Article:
### Task 225 ... Years 4 - 8

#### Summary

Perhaps a little unusually, this task begins with the higher numbers in a pack of cards. The smallest number is 7 and the Royals are each given a numeric value in sequence beyond 10. The task is to find the total of the four suits in this special pack, but to do it in more than one way. It is an application of the mathematician's question Can I check this another way?.

The challenge in the task leads back to the usual card pack (albeit it imagined) and offers the opportunity to apply patterns discovered earlier and to know you are correct by checking another way.

#### Materials

• Playing cards 7 to King in 4 suits (28 cards)

#### Content

• algebra, concept of a variable / function
• algebra, generalisation in words & symbols
• arithmetic, multiplication / division
• consecutive numbers
• mental arithmetic
• multiplication, calculations / times tables
• multiplication, multiplicative thinking, multiplication principle of counting
• patterns, number
• patterns, visual #### Iceberg

A task is the tip of a learning iceberg. There is always more to a task than is recorded on the card.

Presumably the slowest way to add the pack (Question 1) would be randomly choosing cards one at a time and keeping a running total. The students might have other ideas, but the point is to set not just a baseline answer but that '...there's got to be a better way'.

It is also setting up the task so that the students never have to ask if they are correct. It is there responsibility to find a way to know they are correct. Question 2 leads into that by suggesting that grouping might help (because it helped Catharina). This leads to finding different ways of grouping such as:

• Multiplying the value of one of each card by 4, then adding the 7 results.
• Adding one suit of 7 to King, then multiplying this answer by 4.
• Using favourite facts like: 10 + 7 = 17 ... Hey so is 9 + 8 ... What can we do with the others?
• Making 21s using 8 + K, 9 + Q, 10 + J, then add 7 and multiply the total by 4.
• ...
It's most likely already been discovered in Question 2, but Question 3 makes sure that students are aware of the Rainbow Facts approach:
7, 8, 9, 10, J, Q, K
Linking 7 with K, 8 with Q, 9 with J creates three sub-totals of 20 with 10 left unpaired. (Can you see the rainbow over 10?) But there are four suits like this which explains how Antonio grouped the cards.

In the challenge the students are asked to apply the strategies they created and recorded in their maths journal to add a standard card pack. Again, they won't have to ask you if they are correct, because they are asked to check their work in three different ways.

Extensions

• Imagine five different packs of cards, each with 4 suits, that start at 1 but end at different numbers. Graph their totals, investigate and report.
• What is the total if someone designs a new pack of cards, still with 13 in each suit, but with 5 suits such as spades, clubs, diamonds, hearts and teacups?
• If I tell you any number as the last card in a 4 suit pack of cards that starts at 1, can you tell me how to add the pack?
• If I tell you any number as the last card in a pack of cards that starts at 1 and tell you any number for the number of suits, can you tell me how to add the pack?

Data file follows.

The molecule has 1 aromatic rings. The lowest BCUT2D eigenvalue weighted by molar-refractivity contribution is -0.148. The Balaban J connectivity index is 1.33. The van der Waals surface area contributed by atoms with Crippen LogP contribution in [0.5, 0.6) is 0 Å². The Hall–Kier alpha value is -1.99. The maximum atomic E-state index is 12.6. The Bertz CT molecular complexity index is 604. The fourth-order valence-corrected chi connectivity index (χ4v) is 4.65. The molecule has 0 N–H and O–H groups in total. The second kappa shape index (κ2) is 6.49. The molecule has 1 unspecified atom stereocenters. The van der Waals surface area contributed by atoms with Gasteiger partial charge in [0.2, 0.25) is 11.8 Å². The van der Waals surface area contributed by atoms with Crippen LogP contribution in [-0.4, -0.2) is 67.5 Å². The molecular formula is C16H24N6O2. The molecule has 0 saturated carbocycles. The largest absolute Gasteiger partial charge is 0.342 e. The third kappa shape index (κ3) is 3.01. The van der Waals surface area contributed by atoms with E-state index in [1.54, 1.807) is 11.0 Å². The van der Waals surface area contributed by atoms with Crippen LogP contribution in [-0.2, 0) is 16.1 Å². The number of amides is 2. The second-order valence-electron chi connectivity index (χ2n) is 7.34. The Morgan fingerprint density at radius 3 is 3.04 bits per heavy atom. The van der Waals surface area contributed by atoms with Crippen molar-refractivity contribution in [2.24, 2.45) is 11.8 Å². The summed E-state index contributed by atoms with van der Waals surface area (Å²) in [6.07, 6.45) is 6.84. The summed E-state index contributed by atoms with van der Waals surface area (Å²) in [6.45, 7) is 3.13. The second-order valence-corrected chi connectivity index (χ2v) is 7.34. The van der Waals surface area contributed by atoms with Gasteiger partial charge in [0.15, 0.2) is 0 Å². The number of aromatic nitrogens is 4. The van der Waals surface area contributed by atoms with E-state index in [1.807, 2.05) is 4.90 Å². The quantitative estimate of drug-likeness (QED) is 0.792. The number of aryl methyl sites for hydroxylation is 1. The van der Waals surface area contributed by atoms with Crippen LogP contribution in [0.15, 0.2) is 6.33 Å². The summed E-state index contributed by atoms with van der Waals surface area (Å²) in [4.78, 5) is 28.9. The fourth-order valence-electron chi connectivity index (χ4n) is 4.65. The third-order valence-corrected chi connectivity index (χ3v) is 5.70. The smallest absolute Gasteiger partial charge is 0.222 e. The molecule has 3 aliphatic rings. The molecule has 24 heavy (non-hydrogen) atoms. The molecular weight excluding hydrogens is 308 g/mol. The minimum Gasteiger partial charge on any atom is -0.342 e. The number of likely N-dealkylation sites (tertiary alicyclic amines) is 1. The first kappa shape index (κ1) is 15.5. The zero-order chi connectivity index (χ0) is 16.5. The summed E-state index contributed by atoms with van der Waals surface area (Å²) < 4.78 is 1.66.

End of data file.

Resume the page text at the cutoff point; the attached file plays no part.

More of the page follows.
• If I use a 4 suit pack of cards and tell you any start number and any end number can you tell me how to add the pack if the card values go up by 1?

#### Whole Class Investigation

Tasks are an invitation for two students to work like a mathematician. Tasks can also be modified to become whole class investigations which model how a mathematician works.

You only need a pack of cards for each pair, so, this one is pretty easy to turn into a whole class investigation. One reason for doing so is to highlight the mathematician's question Can I check it another way?. (See the Working Mathematically Process - you could print Page 1 for the students.) Another might be for the arithmetic practice in the task and third might be to approach the generalisations listed above.

Underlying the sequence of totals in the suggested graph above, is a quadratic function which is explored in Task 51, Staircase, and the Picture Puzzle Staircase (access code required), and extended in Task 61, Double Staircase.

To begin this lesson, you might bring the students to a central table and lay down one set of large cards (say 20cm x 20cm) numbered from 7 to 13. First ask a student to arrange them in sequence, just to be sure you are all speaking the same language. Then ask each student to '... silently add up these numbers any way you like but don't say the total'.

Now, I'll say A, B, C then you all say the total ... Good, now that's out of the way, what I am really interested in is how many different ways we can find to check that total.
Work as a community for a while to explain and list a few strategies. Then offer a pack of cards to each pair and invite them to return to their seats and sort out the cards 7 to 13. The question about '...there's no 11, 12, or 13 Miss...' will soon resolve itself. Discuss and record strategies for adding this pack, then move through the investigation above as you choose (or perhaps as the students choose).

At this stage, Add The Pack does not have a matching lesson on Maths300, however Lesson 115, Staircases, is related.

#### Is it in Maths With Attitude?

Maths With Attitude is a set of hands-on learning kits available from Years 3-10 which structure the use of tasks and whole class investigations into a week by week planner.